By Aaron Saft, RD
The second annual Hellbender 100-Miler turned out to be a huge learning experience for me. Let me preface this by stating that two weeks prior to race day I made a comment on Facebook about how the attention of a race should not always be on the front runners, but on those at the back of the pack. They are on their feet much longer and under the burden of making each and every cutoff. Without intention, this race would hit home for me and what this comment really meant. Here’s my experience directing the Hellbender 100-Miler.
I counted down to the race start with the intention of sweeping behind the last runners and picking up course markings from the start to the first aid station. After that, Abby Harris, one of my lead race committee members and I would drive to Curtis Creek Campground to see the leaders come through. As we drove, we chatted about the excitement of the race, the amazing community and team of people that make the event possible.
It wasn’t long after our arrival that the leaders came into the aid station, and Abby and I worked side-by-side with our friends to make sure the runners had what they needed. Then the first male and female runners came through and something happened. Usually we would move on to the next aid station, but we stayed. The mid-packers came through and again, we stayed. I knew so many of the runners, and it was great cheering them on while making sure they had what they needed for the tough climb and descent that lay ahead. Before we knew it, the last few runners were coming in and I tended to each of them. Filling water bottles, getting food or taking trash while giving them words of encouragement. Then they were off, and we continued on to the next aid station.
When we arrived, the mid-pack runners were coming in and again, Abby and I stayed until the very last runner came through. He sat in a chair with his gaze fixed on the ground. I squatted next to him to talk when suddenly, he turned his head, looked me in the eye and told me that no race director had ever stayed to see him, let alone help him at any aid station. He said that their concern is always for the front runners. I saw the sincerity in his eyes and that it truly meant something to him that I was not only there, but present (and by present, I mean on an emotional level). I had to bite my lip and hold back my tears. As I held his gaze, I told him, “I’m here for everyrunner.” I meant it then, I mean it now, and I will always mean it.
I am a runner and a human doing. I am not a being. I don’t sit still. I create opportunities and experiences that bring people together, create community and share passion. I love people. I love you. I may not even know you, but if you were running this race, I would treat you like my brother or sister. You are family. My parents instilled in me to treat others as I expect to be treated. You are my equal and therefore I will care for you with every ounce of my love that you deserve.
When I stated that the back-of-the-packers deserved just as much attention as the front, I absolutely meant it. This small exchange drove it home for me. I’ve surrounded myself with those who have the same passion and love for others in creating the unique experience we call The Hellbender 100 Miler. The story doesn’t end there as we traveled next to the aid station near the summit of Mount Mitchell, where I would truly experience something that will remain with me for the rest of my life.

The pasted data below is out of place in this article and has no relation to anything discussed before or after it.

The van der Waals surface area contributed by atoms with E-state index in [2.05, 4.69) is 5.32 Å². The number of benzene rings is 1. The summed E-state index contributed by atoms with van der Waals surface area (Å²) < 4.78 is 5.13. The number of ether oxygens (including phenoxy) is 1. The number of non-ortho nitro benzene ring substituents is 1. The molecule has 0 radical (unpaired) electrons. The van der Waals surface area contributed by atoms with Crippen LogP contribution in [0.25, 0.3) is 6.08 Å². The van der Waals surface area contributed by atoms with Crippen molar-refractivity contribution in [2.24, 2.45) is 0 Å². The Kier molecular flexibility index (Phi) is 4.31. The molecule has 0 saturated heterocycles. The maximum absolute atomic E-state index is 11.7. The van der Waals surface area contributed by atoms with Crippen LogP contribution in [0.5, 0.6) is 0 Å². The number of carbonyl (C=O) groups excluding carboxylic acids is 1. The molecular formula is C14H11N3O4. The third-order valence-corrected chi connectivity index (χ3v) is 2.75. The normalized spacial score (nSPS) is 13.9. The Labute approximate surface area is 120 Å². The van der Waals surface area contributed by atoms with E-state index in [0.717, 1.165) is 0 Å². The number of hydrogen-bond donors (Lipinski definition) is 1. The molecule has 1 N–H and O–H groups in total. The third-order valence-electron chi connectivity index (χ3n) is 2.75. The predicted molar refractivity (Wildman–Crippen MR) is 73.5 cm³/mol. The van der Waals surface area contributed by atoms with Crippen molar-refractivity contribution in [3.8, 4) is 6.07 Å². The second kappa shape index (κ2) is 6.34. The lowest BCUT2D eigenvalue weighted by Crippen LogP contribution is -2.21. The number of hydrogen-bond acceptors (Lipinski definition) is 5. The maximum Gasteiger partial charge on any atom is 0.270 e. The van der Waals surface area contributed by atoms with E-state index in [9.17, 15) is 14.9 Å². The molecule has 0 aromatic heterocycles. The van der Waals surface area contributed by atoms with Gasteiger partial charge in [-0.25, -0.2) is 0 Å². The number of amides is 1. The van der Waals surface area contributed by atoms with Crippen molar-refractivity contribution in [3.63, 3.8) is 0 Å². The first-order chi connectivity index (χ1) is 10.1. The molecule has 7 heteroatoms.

From the last aid station at Neil’s Creek, the runners had to make the ascent up Mount Mitchell, the tallest peak east of the Mississippi. I knew it would be tough for some of the runners to make the cutoff, but I prayed they would pull it off so they could continue on their journey. The 7 p.m. cutoff loomed. I’ve never been present during a cutoff when a runner’s been told they could not continue. A few runners snuck in and out just ahead of the cutoff, but four runners remained. The cutoff time came and went and still we did not see the four we were waiting on.
The first finally appeared and I walked over to greet him. I told the runner I was sorry. He said it was ok he just needed to regroup and he’d be fine. I then had to bite my lip again and tell him he had missed the cutoff. I saw the words register and it broke my heart. I wanted to give him a huge hug. I know it hurts to not achieve your goal, and I can’t imagine what it’s like when someone has to rip that goal away from you even though you’re in the condition to continue onward.
I didn’t have much time to recover from that exchange before my friend came in. I couldn’t hold back my tears as I knew how much this race meant to him. I embraced him more for my own selfish reasons than for his. I wanted him to know how much I wanted to be able to hand him that buckle! Damnit, can’t I just let these guys go on? That wasn’t the worst of it.
The gentleman that had made me utter the words, “I am here for everyrunner” came in. He knew it before I told him, and I could see how much it hurt. I put my hand on his shoulder and told him how sorry I was. I had to walk outside, look at the sky and tell myself that I now understand what it’s like to chase cutoffs and be told you’ve missed it. It’s painful, awful, dejecting and I’d never wish it upon anyone.
As I stood the next day at the finish line, I tried to stay in the moment and enjoy those that crossed the finish line, listen to their stories and respect their efforts but in the back of my mind, I remember those that did not finish for whatever reason and I’ve written this for you. You all have my respect and my heart. May you cross that finish line in whatever you do. I certainly hope you’ll come back and finish The Hellbender next year.
To my staff and all the volunteers, I can’t thank you enough for helping make this dream a reality and being a community that truly cares.
To those that finished, you are simply amazing. I’m so proud of you.